Laboratory for Liberty: The South Carolina Legislative Committee System 1719--1776

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University Press of Kentucky, Jan 13, 2015 - Political Science - 218 pages

This comprehensive study highlights the importance of legislative and extralegal committees in the political and institutional development of early American history, showing how the colonial experience modified a basic British institution, using it in the cause of legislative supremacy and, eventually, independence. The book illuminates the role played by committees in the growth of colonial self-government, tracing the committee system to its origins in the parliamentary committees of medieval England, then following the permutations of the committee system through the decades in which self-government emerged in South Carolina. Solid, penetrating, the book offers new depths of insight into an important process that had vital importance to the growth of representative government in America.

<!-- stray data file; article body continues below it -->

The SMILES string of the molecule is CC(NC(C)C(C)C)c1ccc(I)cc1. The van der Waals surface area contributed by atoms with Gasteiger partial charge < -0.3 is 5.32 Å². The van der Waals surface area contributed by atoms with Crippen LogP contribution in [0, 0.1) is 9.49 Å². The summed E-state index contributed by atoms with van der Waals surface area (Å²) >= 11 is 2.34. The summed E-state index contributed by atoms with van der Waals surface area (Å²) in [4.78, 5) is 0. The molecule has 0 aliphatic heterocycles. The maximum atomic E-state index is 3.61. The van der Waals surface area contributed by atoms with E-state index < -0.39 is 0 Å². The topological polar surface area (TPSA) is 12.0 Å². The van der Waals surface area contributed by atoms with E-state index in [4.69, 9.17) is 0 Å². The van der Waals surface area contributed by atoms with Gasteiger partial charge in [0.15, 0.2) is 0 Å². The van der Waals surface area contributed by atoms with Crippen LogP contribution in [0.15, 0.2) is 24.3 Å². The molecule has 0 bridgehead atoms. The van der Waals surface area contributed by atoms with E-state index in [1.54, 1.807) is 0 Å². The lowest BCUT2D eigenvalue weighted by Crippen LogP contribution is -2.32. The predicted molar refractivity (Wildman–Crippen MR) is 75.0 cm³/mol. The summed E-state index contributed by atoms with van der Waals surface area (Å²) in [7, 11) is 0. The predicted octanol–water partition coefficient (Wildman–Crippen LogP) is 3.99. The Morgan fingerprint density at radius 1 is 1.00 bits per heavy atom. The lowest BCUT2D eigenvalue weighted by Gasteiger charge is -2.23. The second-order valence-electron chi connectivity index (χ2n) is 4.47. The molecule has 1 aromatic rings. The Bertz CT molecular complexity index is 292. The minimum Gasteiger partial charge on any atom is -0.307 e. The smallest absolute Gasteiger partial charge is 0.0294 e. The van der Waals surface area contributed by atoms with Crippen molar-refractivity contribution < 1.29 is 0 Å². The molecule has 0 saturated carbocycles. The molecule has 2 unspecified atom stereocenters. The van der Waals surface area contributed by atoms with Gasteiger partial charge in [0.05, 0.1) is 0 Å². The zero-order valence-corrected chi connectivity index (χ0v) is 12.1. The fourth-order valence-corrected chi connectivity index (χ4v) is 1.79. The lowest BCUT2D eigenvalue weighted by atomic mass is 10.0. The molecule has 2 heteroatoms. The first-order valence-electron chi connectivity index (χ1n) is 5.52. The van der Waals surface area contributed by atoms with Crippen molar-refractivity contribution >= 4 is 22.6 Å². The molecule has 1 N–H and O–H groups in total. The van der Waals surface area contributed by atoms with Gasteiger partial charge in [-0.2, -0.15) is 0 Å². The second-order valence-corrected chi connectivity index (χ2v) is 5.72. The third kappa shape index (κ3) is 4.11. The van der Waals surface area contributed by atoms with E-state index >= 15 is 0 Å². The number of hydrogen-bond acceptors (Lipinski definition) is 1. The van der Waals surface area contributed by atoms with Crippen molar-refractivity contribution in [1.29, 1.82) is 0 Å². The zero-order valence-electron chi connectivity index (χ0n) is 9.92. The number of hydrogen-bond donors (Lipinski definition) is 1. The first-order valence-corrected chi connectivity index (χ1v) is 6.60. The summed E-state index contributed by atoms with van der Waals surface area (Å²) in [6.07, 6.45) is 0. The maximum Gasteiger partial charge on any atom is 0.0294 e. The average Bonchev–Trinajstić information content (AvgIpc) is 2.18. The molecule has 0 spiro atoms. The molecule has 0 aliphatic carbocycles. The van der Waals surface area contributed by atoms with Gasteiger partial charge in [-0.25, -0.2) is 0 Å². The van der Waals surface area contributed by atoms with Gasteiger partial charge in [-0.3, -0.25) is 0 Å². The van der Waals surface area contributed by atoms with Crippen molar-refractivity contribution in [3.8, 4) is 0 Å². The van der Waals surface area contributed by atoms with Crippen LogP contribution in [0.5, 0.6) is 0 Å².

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CHAPTER I The Background of the Legislative Committee System
CHAPTER II The Development of Legislative Committees in the Commons House of Assembly
CHAPTER III The Legislative Committee System in the Early Royal Period 17191725
CHAPTER IV The Legislative Committee System in a Period of Western Expansion 17271737
CHAPTER V The Legislative Committee System in Peace and Frontier Conflict 17371748
CHAPTER VI Committees and Legislative Supremacy in a Second Era of Frontier Conflict 17491764
CHAPTER VII Legislative Committees and the Road to Revolution 17641774
CHAPTER VIII Revolutionary Committee Activity 17741776
APPENDIX I Committee Assignments and Memberships in the South Carolina Commons House of Assembly under the Revolutionary Government 1...
APPENDIX II Committee Assignments and Memberships in the South Carolina Commons House of Assembly during Selected Segments of the Royal...
APPENDIX III Geographic Distribution of Assignments to and Membership of Selected Important Legislative Committees of the South Carolina Co...

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About the author (2015)

George E. Frakes is chairman of the Department of History at Santa Barbara City College.

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